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|All Messages in Thread||Author||Date|
|I want to travel in the winter but I am concerned about the water system and holding tanks freezing. Any suggestions?|
|Re: winter traveling||Joe||12-15-02|
|That's a tough one. That really depends on your RV. Some will be a three season RV and some will be a four season RV. There is really five seasons in RVing. The fifth is below 20 degrees, where even with the heat on and compartment doors open, heat tape on your tanks, heated compartments sometimes things will still freeze. If your water tanks are outside under the floor, they could have heated compartments on some and some could use a heat tape. That only works part of the time. They also use heat tape on the holding tanks, but sometimes the valves freeze. You can get 110 volt AC, or 12 volt DC heat tape. Both use a lot of power and aren't very effective in real cold weather. If you have a trailer or notorhome without a generator, the power demand would be very high on your system unless you were plugged in or hooked to a running vehicle. Batteries wouldn't last very long.|
|Re: winter traveling||Ed||12-29-02|
|I find if I were to put one cup of non toxic antifreeze into my gray and black water tanks after emptying them, they will not freeze. So, in extreme weather I do this after every dump! As for ur drinking/showering/cleaning water, well, u might try to turn on ur basement lights if ur tanks are in there, that provides heat. Or just dont have that water on board and use only the campgrounds water when u stop for the night. Maybe bring gallon jugs of water for flushing and like that. Also depends on how cold/extreme the weather will be in the area u r heading towards.Hope this has been some help...|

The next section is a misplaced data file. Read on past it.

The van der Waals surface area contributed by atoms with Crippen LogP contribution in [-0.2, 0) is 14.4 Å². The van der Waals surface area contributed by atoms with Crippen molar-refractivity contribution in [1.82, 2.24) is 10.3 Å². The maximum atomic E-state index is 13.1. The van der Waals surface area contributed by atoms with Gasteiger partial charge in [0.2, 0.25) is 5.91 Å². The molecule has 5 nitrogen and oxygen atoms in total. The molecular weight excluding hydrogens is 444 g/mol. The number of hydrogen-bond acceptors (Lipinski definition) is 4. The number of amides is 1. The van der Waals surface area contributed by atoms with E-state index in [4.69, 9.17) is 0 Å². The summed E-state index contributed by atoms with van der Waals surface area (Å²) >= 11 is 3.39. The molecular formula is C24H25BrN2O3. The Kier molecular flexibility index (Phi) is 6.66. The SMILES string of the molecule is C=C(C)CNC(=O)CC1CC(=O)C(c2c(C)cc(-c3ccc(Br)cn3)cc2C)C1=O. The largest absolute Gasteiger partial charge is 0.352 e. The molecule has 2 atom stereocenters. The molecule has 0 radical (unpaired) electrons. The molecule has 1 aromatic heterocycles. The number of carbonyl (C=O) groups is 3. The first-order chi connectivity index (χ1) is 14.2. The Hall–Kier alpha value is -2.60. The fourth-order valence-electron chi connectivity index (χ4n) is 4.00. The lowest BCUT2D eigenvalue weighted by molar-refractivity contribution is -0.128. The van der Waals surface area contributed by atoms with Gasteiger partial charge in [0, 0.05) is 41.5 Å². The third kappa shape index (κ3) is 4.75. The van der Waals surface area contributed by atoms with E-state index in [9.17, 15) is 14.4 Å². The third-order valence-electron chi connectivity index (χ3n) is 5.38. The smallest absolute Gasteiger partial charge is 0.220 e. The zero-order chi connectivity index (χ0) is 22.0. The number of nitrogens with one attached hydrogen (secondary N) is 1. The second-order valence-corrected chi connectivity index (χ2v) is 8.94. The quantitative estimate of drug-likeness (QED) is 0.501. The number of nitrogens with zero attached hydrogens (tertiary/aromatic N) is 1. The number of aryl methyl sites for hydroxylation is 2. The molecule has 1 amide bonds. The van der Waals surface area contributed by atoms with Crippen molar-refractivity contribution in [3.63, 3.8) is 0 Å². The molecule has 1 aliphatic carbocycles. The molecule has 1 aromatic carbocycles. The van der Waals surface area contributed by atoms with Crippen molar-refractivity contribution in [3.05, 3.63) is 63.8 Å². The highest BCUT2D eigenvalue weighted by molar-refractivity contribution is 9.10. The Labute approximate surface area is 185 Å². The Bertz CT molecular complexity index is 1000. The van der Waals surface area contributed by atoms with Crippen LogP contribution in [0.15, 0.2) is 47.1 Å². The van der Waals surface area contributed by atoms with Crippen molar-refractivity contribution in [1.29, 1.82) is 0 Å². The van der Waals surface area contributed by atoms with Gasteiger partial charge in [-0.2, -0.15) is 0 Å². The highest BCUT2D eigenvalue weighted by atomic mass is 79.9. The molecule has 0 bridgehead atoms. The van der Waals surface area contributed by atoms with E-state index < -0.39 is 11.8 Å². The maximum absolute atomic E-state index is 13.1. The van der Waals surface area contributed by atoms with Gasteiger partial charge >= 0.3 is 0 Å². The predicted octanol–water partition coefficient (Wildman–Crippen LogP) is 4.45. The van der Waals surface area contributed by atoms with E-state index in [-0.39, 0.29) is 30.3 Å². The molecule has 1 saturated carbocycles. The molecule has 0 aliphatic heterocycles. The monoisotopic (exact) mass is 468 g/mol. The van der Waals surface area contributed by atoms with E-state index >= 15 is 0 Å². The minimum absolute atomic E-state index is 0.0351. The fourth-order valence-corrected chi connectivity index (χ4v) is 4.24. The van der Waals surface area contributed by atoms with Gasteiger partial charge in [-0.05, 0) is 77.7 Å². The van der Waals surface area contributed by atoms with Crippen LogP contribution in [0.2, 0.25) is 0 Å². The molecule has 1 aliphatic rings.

|Re: winter traveling||Steve||12-31-02|
|I agree with previous post - We do a goodly amount of winter travel in a class C winne, and carry jugs of water and the red antifreeze for dumping in holding tanks. I do not carry water in our onboard tank, and sometimes if the amount of antifreeze is insufficient, the dump valves could freeze.|
|Re: winter traveling||WAR EAGLE||1-15-03|
|The r.v antifreeze is a must, be sure not to put it in your fresh water tank.|
Remember to turn off campground faucet and disconnect from your camper and drop hose to ground or store away so it will not frreze as well and you can hook it back up next day.
Also make sure you have a plenty of propane and leave the doors to the cabinet open inside where the water comes into the camper from the outside hook up, if it is inside. This allows better heat to the pump and water connections inside. Always remember if you use a ceramic floor heater or inside electric heater that it could keep your thermostate from coming on and keep heat from heating other compartments that you may need to heat that are not heated by the ceramic or electric SPARE heater but by the use of your propane system. Don't be afaraid, even the best campers still freeze up from time to time just do all you can to prevent as much as you can and learn as you go. Each camper is different as to finding its freeze sections. You'll learn as you go. Just go.
Remember if the power goes out at the campsite you are dependant on a generator. The battery will only last a short while in that it takes almost 12 volts to start most heaters. Sometimes you can get a day or two of heat from your dual battery system but will need to charge them every day or charge one every day until the power comes back on. Then recharge them both with a regular battery charger 12 volt.
Keep thick blankets. We bought an expensive but nice apaca blanket for such cold occassions that has saved us more than once on the road. instead of packing lots of blankets. Think warm Thoughts.